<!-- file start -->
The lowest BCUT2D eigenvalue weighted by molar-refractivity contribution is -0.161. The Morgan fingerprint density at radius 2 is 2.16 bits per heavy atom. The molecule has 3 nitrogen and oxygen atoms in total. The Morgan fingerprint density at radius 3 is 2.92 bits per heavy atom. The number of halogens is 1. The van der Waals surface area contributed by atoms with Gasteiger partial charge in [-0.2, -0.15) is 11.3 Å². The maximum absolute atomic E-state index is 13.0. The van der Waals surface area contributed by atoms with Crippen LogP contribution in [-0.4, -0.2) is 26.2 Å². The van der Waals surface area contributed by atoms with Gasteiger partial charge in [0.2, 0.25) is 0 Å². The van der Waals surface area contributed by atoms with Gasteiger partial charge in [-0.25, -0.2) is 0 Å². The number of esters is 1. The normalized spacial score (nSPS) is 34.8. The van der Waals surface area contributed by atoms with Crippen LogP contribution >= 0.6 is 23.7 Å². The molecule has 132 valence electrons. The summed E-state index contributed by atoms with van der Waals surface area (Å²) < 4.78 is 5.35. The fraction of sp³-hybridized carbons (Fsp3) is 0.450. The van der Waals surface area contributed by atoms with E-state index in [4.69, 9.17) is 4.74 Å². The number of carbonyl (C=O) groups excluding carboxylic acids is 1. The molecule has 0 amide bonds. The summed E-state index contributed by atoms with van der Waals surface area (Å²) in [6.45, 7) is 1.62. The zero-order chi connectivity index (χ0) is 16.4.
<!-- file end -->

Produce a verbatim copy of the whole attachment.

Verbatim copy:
The lowest BCUT2D eigenvalue weighted by molar-refractivity contribution is -0.161. The Morgan fingerprint density at radius 2 is 2.16 bits per heavy atom. The molecule has 3 nitrogen and oxygen atoms in total. The Morgan fingerprint density at radius 3 is 2.92 bits per heavy atom. The number of halogens is 1. The van der Waals surface area contributed by atoms with Gasteiger partial charge in [-0.2, -0.15) is 11.3 Å². The maximum absolute atomic E-state index is 13.0. The van der Waals surface area contributed by atoms with Crippen LogP contribution in [-0.4, -0.2) is 26.2 Å². The van der Waals surface area contributed by atoms with Gasteiger partial charge in [0.2, 0.25) is 0 Å². The van der Waals surface area contributed by atoms with Gasteiger partial charge in [-0.25, -0.2) is 0 Å². The number of esters is 1. The normalized spacial score (nSPS) is 34.8. The van der Waals surface area contributed by atoms with Crippen LogP contribution >= 0.6 is 23.7 Å². The molecule has 132 valence electrons. The summed E-state index contributed by atoms with van der Waals surface area (Å²) < 4.78 is 5.35. The fraction of sp³-hybridized carbons (Fsp3) is 0.450. The van der Waals surface area contributed by atoms with E-state index in [4.69, 9.17) is 4.74 Å². The number of carbonyl (C=O) groups excluding carboxylic acids is 1. The molecule has 0 amide bonds. The summed E-state index contributed by atoms with van der Waals surface area (Å²) in [6.45, 7) is 1.62. The zero-order chi connectivity index (χ0) is 16.4.